Smoke Evacuation System Design

smoke-evacuation-system-designWe all recognize the damage a fire’s flames can inflict on our property and persons, but not everyone realizes the hazards posed by the smoke from a fire. Smoke and other products of combustion spread much faster than flames and account for almost 75% of fire-related fatalities. In addition to the damage smoke causes to respiratory systems, the deadly carbon monoxide carried in smoke causes blurred vision and confusion, interfering with victims’ attempts to escape. Effective smoke control, through a smoke evacuation system interfaced with a building automation system, is essential for the safety of buildings’ inhabitants.

While high-rise buildings, atrium covered shopping malls, and other unique facilities are required by state laws and building fire codes  to have smoke evacuation and effective smoke control systems, smoke evacuation systems are sensible safety precautions for commercial buildings of all sizes. A proper smoke evacuation management system, integrated seamlessly with a building automation system, will use the building’s HVAC equipment to channel smoke in affected areas during a fire. Via an integrated workstation or firefighter’s override panel, a smoke evacuation system will allow the proper authorities to manage the building’s HVAC equipment to control the smoke from a fire.

Smoke evacuation system design has changed over the years as technology has evolved. Whereas smoke control systems originally just had to ventilate an affected area, they now must prevent the spread of smoke to non-affected areas of the building and/or restore a safe environment at the zone of the incident. There are several methods commonly used to manage smoke within buildings:

  • Airflow Method – uses fans to shutdown airflow to unaffected areas and produce airflow to direct smoke movement
  • Pressurization Method – requires systems to maintain a pressure difference between the incident zone and adjacent zones. Typically, the system is configured with 100% exhaust with zone barriers intact and closed with doors and dampers closed off to seal the zone. This method is effective in preventing the spread of smoke to other areas of the building.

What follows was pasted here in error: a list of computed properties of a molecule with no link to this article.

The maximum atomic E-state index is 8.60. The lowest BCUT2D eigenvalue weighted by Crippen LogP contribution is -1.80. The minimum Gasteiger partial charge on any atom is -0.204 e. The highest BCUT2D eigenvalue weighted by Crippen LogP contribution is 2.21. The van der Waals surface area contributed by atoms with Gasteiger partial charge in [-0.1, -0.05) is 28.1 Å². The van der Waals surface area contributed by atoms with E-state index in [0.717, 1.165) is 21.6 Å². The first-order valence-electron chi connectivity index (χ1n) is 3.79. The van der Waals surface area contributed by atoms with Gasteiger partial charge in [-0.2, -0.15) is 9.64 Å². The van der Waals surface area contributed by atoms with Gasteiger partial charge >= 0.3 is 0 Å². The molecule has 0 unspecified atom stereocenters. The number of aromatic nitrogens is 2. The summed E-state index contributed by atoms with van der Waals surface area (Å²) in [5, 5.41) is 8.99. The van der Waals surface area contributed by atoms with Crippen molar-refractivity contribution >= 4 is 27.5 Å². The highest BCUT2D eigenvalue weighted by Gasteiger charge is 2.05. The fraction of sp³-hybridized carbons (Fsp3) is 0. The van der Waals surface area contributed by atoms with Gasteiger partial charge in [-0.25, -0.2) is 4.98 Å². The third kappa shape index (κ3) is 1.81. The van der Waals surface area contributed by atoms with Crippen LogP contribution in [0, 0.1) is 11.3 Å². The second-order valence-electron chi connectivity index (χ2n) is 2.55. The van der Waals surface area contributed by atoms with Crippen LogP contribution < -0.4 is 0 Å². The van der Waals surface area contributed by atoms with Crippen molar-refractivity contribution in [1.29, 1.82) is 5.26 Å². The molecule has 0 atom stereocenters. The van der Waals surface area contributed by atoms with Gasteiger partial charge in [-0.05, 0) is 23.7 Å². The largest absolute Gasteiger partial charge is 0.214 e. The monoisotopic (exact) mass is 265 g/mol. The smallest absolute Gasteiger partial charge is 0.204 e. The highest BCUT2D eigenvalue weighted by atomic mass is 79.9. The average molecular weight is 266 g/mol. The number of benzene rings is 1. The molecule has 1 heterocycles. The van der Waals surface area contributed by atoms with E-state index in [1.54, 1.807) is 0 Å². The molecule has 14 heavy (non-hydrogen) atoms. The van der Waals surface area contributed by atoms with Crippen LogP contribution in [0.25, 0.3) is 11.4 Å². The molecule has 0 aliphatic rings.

• Exhaust Method within Passive Containment – uses a two-pronged approach to smoke management. Passive containment measures, which include items such as fire partitions, fire barriers, fire dampers, smoke dampers, and fire doors, are employed to contain the smoke in the zone of its origin, limiting the spread of fire and smoke. Exhaust fans are employed to remove the smoke from the incident zone, creating a safe environment that allows the removal of personnel from the area.

Advanced Control Corporation delivers industry standard building automation/smoke evacuation systems that are designed based on safety, speed, functionality and economics. Advanced Control fully integrates building automation systems with smoke evacuation systems to create complete building emergency solutions that include

  • Fire / Life Safety Systems – coordinates controls to contain and reduce emergencies
  • Elevator Security Control – controls elevator use and floor access via cards and readers; shuts down elevators in emergencies
  • HVAC Control – provides smoke evacuation control; also turns on and off the heating system according to designated schedules (time of day, week, etc.)
  •  Air Quality Control – monitors and eliminates unsafe levels of CO, CO2, and NO2 in buildings and parking garages; also improves comfort by controlling humidity and eliminating unwanted odors

As the industry leader in building automation in South Florida, Advanced Control Corporation has provided thousands of buildings of all sizes with integrated building solutions that incorporate lighting control, CCTV, access control, and energy management systems with smoke evacuations systems. Contact Advanced Control Corporation today at 954.491.6660 to make your building safer and more secure than ever before!